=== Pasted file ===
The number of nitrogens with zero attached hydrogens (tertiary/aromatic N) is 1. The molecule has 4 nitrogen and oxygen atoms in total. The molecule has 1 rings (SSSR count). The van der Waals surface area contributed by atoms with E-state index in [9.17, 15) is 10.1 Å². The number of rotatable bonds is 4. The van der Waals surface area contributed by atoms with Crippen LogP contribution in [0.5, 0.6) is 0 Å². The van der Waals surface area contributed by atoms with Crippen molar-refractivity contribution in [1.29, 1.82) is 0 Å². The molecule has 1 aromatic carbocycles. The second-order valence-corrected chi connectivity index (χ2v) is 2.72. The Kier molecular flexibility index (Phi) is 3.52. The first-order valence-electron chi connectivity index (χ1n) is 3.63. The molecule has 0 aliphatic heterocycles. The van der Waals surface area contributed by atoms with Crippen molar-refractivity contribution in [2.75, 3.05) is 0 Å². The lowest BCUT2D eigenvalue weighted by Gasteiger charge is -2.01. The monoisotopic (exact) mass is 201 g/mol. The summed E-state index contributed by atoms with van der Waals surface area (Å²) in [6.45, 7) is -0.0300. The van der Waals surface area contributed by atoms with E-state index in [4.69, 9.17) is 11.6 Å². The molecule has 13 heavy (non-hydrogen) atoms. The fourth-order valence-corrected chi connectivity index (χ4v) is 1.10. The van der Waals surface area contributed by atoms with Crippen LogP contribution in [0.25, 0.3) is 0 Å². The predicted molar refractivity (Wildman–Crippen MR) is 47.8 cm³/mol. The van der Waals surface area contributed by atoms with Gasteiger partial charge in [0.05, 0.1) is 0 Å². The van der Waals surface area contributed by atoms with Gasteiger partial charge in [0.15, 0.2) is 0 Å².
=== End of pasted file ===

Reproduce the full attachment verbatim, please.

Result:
The number of nitrogens with zero attached hydrogens (tertiary/aromatic N) is 1. The molecule has 4 nitrogen and oxygen atoms in total. The molecule has 1 rings (SSSR count). The van der Waals surface area contributed by atoms with E-state index in [9.17, 15) is 10.1 Å². The number of rotatable bonds is 4. The van der Waals surface area contributed by atoms with Crippen LogP contribution in [0.5, 0.6) is 0 Å². The van der Waals surface area contributed by atoms with Crippen molar-refractivity contribution in [1.29, 1.82) is 0 Å². The molecule has 1 aromatic carbocycles. The second-order valence-corrected chi connectivity index (χ2v) is 2.72. The Kier molecular flexibility index (Phi) is 3.52. The first-order valence-electron chi connectivity index (χ1n) is 3.63. The molecule has 0 aliphatic heterocycles. The van der Waals surface area contributed by atoms with Crippen molar-refractivity contribution in [2.75, 3.05) is 0 Å². The lowest BCUT2D eigenvalue weighted by Gasteiger charge is -2.01. The monoisotopic (exact) mass is 201 g/mol. The summed E-state index contributed by atoms with van der Waals surface area (Å²) in [6.45, 7) is -0.0300. The van der Waals surface area contributed by atoms with E-state index in [4.69, 9.17) is 11.6 Å². The molecule has 13 heavy (non-hydrogen) atoms. The fourth-order valence-corrected chi connectivity index (χ4v) is 1.10. The van der Waals surface area contributed by atoms with Crippen LogP contribution in [0.25, 0.3) is 0 Å². The predicted molar refractivity (Wildman–Crippen MR) is 47.8 cm³/mol. The van der Waals surface area contributed by atoms with Gasteiger partial charge in [0.05, 0.1) is 0 Å². The van der Waals surface area contributed by atoms with Gasteiger partial charge in [0.15, 0.2) is 0 Å².